Global health and nutrition data show that high blood pressure (or hypertension) afflicts around 26% of men and women. The risk of hypertension increases with age, poor diet, and inactivity. While it is manageable with drugs, making regular exercise a habit can help you to maintain optimal blood pressure naturally. Exercise also increases the efficacy of blood pressure medication and can improve heart function and boost your energy levels. In this article, we will discuss some of the best exercises for regulating your blood pressure.
To regulate blood pressure naturally, you should engage in low-impact exercises that reduce blood vessel stiffness to allow blood to flow normally. Walking is one of the best exercises due to its ability to deliver results quickly. Since you do not need special equipment or the guidance of a personal trainer, it’s relatively simple for most people to accomplish. Follow these tips for additional results:
- Before you start walking, you should warm up for between five and 10 minutes to loosen your joints and get the blood flowing. Jumping jacks are ideal. You can also stretch
- Next, set your walking routine. The goal should be to develop a low-impact walking routine that boosts cardiovascular function without straining the heart
- Taking a brisk walk for 10 minutes three times a day for five days a week is enough for most people. Moderate walking or jogging for 20 minutes per day for three to four days per week can also work. Be sure to increase the intensity gradually
- Have a five-minute cool-down session after exercising before resuming your day-to-day activities. The process should be gradual rather than sudden if you have hypertension
Calisthenics are a great form of exercise that can help you improve your blood circulation. If you are a beginner, this simple calisthenics workout plan will come in handy.
Hiking not only improves fitness levels, but also has a positive impact on health. In a 2018 study of walking and hypertension, active subjects reported significantly lower Systolic Blood Pressure (SBP) readings after six months follow up. According to the study, staying active can lower high blood pressure by up to 22 points. Abandoning your sedentary lifestyle is one sure way for keeping blood pressure in check. For instance, during the summer, you can organize hiking trips with your friends or colleagues.
Some of us think that strength training only involves lifting weights in the gym, but this is not always the case. Resistance training is a low-impact technique that lowered blood pressure levels and eliminated some cardiovascular risk factors in a 2011 meta-analysis.
In another 2020 study, isometric handgrip training led to a reduction in brachial diastolic pressure by improving local vascular function. Low-impact strength training exercises could be of great benefit to people who have high blood pressure. Since hypertension can be unpredictable, you should exercise with a personal trainer. Choose a routine that you can do safely and stop strength training if you develop any issues.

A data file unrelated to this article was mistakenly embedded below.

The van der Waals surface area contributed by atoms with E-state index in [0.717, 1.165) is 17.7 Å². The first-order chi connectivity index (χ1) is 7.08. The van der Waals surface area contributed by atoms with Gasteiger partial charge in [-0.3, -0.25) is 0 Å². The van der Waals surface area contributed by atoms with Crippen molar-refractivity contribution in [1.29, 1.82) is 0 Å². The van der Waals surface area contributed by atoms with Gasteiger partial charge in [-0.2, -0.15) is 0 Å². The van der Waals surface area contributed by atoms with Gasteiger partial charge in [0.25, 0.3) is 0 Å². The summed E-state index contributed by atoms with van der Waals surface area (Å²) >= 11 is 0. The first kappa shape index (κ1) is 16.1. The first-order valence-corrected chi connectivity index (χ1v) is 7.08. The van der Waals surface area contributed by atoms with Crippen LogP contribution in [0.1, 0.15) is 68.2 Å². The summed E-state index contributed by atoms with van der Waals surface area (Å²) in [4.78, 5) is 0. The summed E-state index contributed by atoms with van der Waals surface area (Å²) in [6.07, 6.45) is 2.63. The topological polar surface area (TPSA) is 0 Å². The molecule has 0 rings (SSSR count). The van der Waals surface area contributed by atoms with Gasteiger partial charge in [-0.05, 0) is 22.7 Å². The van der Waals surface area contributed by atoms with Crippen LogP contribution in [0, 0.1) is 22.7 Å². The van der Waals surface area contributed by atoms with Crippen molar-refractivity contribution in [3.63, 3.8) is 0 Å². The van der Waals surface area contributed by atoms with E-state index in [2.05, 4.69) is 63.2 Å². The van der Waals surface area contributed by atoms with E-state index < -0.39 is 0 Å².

Swimming will cool you down and help you to relax after a long day at work. However, did you know that swimming is also a suitable form of exercise for hypertensive adults? If you are an adult aged 60 years or older, try swimming for 45 minutes every day for 12 weeks. Research has shown a significant reduction in systolic blood pressure (SBP) by around nine points. However, unlike walking and hiking, which can deliver instantaneous results, swimming requires endurance and a sustained effort to be effective. Doctors recommend that you should have around 75 minutes of vigorous exercise or 150 minutes of moderate exercise weekly for it to be effective.
Gentle yoga is therapeutic and can regulate blood pressure naturally. Here are some effective yoga poses that you can do safely at home:
- Bound angle: This pose stretches the muscles of the lower back, flexes the hip, and improves blood circulation, which benefits people who have hypertension. Since it is a seated pose, you will need a comfortable yoga mat and a flat surface to do it. Sit, bring the feet together, grab your toes, inhale, and press your toes down as you exhale.
- Bridge pose: This pose strengthens the core, relieves aches from the lower back and hip, and regulates blood pressure. Avoid deeper backbends if you have hypertension
- Head-to-knee forward bend: This pose calms the brain, aids digestion, stretches the shoulder, groin, and spine, and soothes high blood pressure. Use deep, even breaths
- Legs-up-the-wall: This inversion pose has a calming effect and is the safest inversion option for managing hypertension. You will need a wall and a mat to do the pose
If you have a desk job that requires you to sit behind a computer for hours, you should find a way to stay active to maintain healthy blood pressure. Sit-stand desks are beneficial if your job can accommodate them. However, desk pedals and treadmills deliver the best results. They fit in most spaces, are fun to use, and enable you to personalize your exercise routines to fit your lifestyle. Cycle a stationary pedal bike for10 minutes every hour to maintain an optimal activity level. If you can afford a desk treadmill, use it for 10 minutes per hour at a slow and steady pace.
Rather than sitting and watching television at home, you can burn extra calories by doing household chores such as cleaning, washing or gardening. These activities will keep you occupied and are beneficial to your health.
Cycling is a suitable cardiovascular workout for regulating blood pressure naturally. If you own a bicycle at home, you should cycle outdoors for at least 30 minutes every day. You cycle for 15 minutes in the morning and 15 minutes in the evening, or buy a stationary bicycle, which you can ride for 10 minutes for three times every day.
The nine exercises we have talked about above can help you to manage blood pressure naturally and prevent other health problems.